“The role is quite versatile, it can be gentle, it can be strong, but it cannot be overly masculine.” The extent of which the controversy and conflict are portrayed is a difficult decision, but the real challenge is not just how the emotions are conveyed, but having the public scrutinize the final performance and question the reason behind such performance.
On the spectrum of gender, genderqueer people simply fluctuate between the boundaries society has set to separate the male and the female. However, these labels are the result of an unimaginative and conservative society that not only deem labels as necessary, but also declare absolute and binary standards. Male or female. Normal or queer. Middle grounds are not accepted as a valid existence and considered out of bounds.
Moreover, it’s not just enough to be within the boundaries. Those that stand on the boundaries, but do not openly declare their stance, are considered out of bounds and unacceptable, too. People like the dance teacher who cannot and will not denounce such boundaries, has no choice but to keep their distance.
The final cast for Pedro, was Alistair Wroe, a dancer of just 22 years old. Wroe demonstrated the precise balance between masculine and feminism with his tall, well built figure and subtle but distinctive gentleness. “My intent was not to convey power like a weightlifter and heavy weights, but a dancer that moves like the wind, — with control.”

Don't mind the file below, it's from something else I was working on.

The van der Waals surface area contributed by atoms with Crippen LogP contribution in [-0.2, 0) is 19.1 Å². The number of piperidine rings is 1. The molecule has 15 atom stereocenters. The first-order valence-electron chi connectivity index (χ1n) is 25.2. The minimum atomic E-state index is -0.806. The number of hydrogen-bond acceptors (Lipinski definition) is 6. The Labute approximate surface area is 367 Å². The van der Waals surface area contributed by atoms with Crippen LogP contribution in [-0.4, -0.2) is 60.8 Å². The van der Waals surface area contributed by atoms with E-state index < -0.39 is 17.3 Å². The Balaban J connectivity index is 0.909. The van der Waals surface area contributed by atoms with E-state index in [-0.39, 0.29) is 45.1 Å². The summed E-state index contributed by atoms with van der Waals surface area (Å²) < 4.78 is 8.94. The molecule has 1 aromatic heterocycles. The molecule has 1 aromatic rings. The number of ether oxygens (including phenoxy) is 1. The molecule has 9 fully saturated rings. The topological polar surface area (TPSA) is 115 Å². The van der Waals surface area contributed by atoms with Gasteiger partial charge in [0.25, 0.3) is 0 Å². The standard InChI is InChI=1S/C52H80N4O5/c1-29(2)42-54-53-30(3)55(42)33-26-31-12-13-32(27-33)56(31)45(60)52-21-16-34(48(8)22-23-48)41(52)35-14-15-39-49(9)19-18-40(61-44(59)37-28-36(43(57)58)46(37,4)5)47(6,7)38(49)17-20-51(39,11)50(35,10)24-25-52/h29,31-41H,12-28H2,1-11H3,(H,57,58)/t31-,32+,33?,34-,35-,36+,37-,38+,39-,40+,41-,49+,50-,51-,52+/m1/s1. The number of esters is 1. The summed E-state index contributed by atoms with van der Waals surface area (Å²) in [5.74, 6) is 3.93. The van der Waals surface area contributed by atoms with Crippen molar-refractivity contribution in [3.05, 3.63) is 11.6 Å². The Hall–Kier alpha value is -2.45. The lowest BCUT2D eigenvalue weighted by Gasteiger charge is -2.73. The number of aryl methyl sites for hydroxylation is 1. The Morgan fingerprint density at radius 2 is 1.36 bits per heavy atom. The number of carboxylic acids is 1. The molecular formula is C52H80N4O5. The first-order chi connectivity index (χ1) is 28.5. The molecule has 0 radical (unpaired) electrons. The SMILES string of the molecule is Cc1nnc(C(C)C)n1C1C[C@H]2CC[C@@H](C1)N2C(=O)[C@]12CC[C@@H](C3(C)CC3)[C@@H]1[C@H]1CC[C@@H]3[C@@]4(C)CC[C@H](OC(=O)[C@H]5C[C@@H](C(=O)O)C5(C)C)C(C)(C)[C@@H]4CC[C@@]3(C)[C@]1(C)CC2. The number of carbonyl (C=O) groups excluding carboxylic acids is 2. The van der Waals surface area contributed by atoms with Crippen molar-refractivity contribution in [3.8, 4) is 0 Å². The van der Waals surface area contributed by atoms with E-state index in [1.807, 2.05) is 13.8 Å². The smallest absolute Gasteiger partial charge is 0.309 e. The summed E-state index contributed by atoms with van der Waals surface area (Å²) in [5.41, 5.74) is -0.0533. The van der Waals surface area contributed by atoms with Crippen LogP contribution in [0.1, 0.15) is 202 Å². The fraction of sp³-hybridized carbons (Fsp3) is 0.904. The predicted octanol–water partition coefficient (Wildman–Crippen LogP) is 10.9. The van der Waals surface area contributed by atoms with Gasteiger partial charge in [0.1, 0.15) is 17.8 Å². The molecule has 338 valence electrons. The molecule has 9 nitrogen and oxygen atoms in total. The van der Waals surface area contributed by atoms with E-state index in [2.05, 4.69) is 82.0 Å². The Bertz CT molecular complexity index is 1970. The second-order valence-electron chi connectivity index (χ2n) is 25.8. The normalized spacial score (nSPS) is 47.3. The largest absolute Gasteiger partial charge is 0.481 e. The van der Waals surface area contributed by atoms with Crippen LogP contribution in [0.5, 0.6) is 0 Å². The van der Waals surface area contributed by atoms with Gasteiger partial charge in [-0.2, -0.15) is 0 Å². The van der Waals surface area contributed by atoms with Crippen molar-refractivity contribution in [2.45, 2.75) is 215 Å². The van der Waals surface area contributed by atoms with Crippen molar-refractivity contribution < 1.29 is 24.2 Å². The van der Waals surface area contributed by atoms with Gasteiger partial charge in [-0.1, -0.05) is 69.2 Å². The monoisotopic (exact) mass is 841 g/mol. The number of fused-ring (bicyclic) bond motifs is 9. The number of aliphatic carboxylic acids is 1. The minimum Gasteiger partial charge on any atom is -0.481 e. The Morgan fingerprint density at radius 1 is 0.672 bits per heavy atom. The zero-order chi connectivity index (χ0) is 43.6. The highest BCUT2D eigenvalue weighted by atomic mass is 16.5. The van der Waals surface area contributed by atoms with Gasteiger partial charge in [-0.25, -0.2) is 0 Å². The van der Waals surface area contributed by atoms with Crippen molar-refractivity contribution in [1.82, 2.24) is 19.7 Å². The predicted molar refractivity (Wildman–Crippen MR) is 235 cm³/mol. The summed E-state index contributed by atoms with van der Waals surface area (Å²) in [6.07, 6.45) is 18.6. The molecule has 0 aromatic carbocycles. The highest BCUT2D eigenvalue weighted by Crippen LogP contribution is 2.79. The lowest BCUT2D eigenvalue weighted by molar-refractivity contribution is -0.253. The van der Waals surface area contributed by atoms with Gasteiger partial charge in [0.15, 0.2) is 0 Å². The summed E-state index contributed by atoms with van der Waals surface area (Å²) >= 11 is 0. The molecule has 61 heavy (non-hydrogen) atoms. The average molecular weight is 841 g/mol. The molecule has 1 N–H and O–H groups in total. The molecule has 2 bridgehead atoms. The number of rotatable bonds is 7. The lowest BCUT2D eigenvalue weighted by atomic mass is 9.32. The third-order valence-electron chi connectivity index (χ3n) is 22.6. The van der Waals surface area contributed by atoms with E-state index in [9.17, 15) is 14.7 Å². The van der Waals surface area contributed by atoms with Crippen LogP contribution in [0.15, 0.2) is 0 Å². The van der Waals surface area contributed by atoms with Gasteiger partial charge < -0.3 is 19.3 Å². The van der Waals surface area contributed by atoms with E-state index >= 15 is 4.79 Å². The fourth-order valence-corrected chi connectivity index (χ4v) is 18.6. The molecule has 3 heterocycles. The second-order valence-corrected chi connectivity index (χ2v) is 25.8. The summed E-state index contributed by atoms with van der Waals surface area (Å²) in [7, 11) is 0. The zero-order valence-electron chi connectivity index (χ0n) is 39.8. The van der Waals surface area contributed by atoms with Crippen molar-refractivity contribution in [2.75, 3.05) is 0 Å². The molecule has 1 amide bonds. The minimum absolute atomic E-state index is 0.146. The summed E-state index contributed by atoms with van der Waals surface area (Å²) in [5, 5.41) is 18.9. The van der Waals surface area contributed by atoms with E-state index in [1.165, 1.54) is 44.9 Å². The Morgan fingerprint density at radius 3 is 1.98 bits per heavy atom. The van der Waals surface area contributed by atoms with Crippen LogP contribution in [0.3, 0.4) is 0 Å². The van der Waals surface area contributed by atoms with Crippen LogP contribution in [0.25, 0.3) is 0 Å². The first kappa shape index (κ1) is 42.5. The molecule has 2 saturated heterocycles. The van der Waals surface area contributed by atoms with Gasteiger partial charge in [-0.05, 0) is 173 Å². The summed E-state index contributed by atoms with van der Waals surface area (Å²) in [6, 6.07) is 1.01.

“Oh No Pedro” was choreographed jointly by Wroe and Annlin, incorporating both Wroe’s free style, and movements that tell the story of Annlin’s script, such as caressing his face with the palm, or using his fingertips to feel his way downwards till the sexual genitals symbolized with animated bushes. Annlin communicated the requirements for the dance while describing the concepts to Wroe: Pain cannot intertwine with pleasure, your true emotions cannot be seen through your mockery, in the animate, there will be flowers blooming from your skull, remember to shade them with your hands …..
Wroe was not offended by the explicit sexuality and dance moves in the script, but instead was able to quickly interpret the theme fully. The shooting only took one day.
Perhaps because of his young age, Wroe had a pure mind and a direct, natural way of expression. Annlin was very impressed with how well Wroe correlated with the role, “His movements were very relaxed and reserved, and even though he had never been trained as an actor, he had no trouble conveying the message”.
Besides his talent and personal charisma, Wroe’s ability to interpret the role on such a high level also has to do with his personal experience in life. For Wroe, many of the emotions and nuances were more of an understanding rather than an imitation.
Annlin said that Wroe had mentioned the struggles he faced during his upbringing. “ Wroe was (and is) a beautiful boy, loved by many people around him. However, it also brought him to great extent self –denial and conflict. He felt that he could not let down people around him when they have such affection for him’”. Like Pedro, Wroe had walked the difficult path to find his self identity.
“The struggle ended in high school when he found an understanding and respectful boyfriend. He is happy.”
Yet not all stories have a perfect ending. Till this day, Wroe cannot come out of the closet to his family. “He said (Wroe), he can completely understand how Pedro feels, but he is not as brave as Pedro.”